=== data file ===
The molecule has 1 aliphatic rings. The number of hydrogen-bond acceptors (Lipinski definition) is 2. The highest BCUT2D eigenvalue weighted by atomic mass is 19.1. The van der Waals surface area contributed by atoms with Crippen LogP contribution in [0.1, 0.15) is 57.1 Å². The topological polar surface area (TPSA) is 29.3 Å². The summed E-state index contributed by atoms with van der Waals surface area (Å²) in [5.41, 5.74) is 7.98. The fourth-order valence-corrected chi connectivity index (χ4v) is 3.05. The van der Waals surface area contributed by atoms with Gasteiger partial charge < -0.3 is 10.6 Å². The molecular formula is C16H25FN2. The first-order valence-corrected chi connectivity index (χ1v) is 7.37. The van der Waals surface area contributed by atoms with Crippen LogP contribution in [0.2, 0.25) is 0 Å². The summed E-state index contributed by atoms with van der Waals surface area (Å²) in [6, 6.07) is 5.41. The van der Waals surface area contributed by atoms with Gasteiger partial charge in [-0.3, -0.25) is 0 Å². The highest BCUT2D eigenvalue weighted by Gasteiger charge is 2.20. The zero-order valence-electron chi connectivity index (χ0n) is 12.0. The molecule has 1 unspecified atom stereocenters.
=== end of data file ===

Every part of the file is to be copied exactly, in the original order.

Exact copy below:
The molecule has 1 aliphatic rings. The number of hydrogen-bond acceptors (Lipinski definition) is 2. The highest BCUT2D eigenvalue weighted by atomic mass is 19.1. The van der Waals surface area contributed by atoms with Crippen LogP contribution in [0.1, 0.15) is 57.1 Å². The topological polar surface area (TPSA) is 29.3 Å². The summed E-state index contributed by atoms with van der Waals surface area (Å²) in [5.41, 5.74) is 7.98. The fourth-order valence-corrected chi connectivity index (χ4v) is 3.05. The van der Waals surface area contributed by atoms with Gasteiger partial charge < -0.3 is 10.6 Å². The molecular formula is C16H25FN2. The first-order valence-corrected chi connectivity index (χ1v) is 7.37. The van der Waals surface area contributed by atoms with Crippen LogP contribution in [0.2, 0.25) is 0 Å². The summed E-state index contributed by atoms with van der Waals surface area (Å²) in [6, 6.07) is 5.41. The van der Waals surface area contributed by atoms with Gasteiger partial charge in [-0.3, -0.25) is 0 Å². The highest BCUT2D eigenvalue weighted by Gasteiger charge is 2.20. The zero-order valence-electron chi connectivity index (χ0n) is 12.0. The molecule has 1 unspecified atom stereocenters.